And that’s how it starts. The next day is spent exploring. They end up checking out this abandoned restaurant/house across the street from this fancy-spancy Michelin starred place. Which they end up buying and slowly fixing up.
There’s an older woman, Madame Mallory, who happens to be the owner of that fancy french joint. There is this ridiculous tension right from the get go. She is put off that anyone would even consider opening up a restaurant right across from her beloved Michelin Awarded establishment. Of course Papa Kadam is like “Who cares, I have every right to be here” and puts all this trust into Hassan, of being this amazing chef who will be beloved by all.
And then the battles of the best start. The restaurants go back and forth, fighting and doing things to disadvantage each other. This ranges from buying all of a certain ingredient from from a certain market vendor to fuck them over, to eventually one side (the french, let’s say) a few of the chefs from the restaurant set flames to the Indian place and spray paints on their fence outside. Hassan is hurt in the process and his hands are damaged.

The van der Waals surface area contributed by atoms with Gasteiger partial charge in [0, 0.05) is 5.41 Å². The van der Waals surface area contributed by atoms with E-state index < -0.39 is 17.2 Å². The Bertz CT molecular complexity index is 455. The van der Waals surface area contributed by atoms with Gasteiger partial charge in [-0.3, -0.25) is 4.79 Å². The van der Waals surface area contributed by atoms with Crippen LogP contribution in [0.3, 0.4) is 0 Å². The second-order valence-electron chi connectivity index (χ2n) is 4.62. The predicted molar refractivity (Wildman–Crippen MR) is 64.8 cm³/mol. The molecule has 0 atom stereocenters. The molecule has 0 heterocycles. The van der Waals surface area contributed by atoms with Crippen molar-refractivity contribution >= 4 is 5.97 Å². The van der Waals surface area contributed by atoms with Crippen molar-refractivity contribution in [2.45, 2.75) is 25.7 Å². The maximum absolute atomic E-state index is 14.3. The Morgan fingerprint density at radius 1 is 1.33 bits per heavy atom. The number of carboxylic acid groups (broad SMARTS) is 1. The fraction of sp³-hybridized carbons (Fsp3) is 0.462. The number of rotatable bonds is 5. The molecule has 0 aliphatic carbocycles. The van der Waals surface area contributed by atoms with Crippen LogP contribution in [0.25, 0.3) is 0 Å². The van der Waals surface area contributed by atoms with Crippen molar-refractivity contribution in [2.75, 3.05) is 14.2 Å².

This pushes Madame Mallory over the edge, and I think it brings her back down to earth. There’s just unforgettable scene where she is outside in the rain, with a soapy water bucket and scrub brush- cleaning everything off. Papa Kadam comes out, and sees this, gives her his umbrella and it was an instant bonding moment. In result, she ends up firing the chefs who did this.
During this, there was a friendship (maybe more, of course more) was growing between Hassan and Marguerite. It started out as two goodlooking people, eyeing each other out and once Hassan figured out that Mrs. M could cook- it was an instant connection. She gave him books and little tips, and he took them and enjoyed them. It was interesting to see. Especially When Hassan was stuck in bed, trying to heal and rest from his burnt hands- he spent the time reading the multitudes of books that Marguerite left for him. He actually ends up hearing through the grapevine the Madame Mallory could judge the quality of the chef, just by an omelette. So that was his plan, he would make her an omelette.
And he does, kindof. Seeing that his hands are burnt and in bandages, he instructs Madame Mallory on how to make it. She is blown away by it and offers him a spot in her kitchens, a chance for him to work his way up. He takes the offer and this is the beginning of how Hassan got food-famous in France.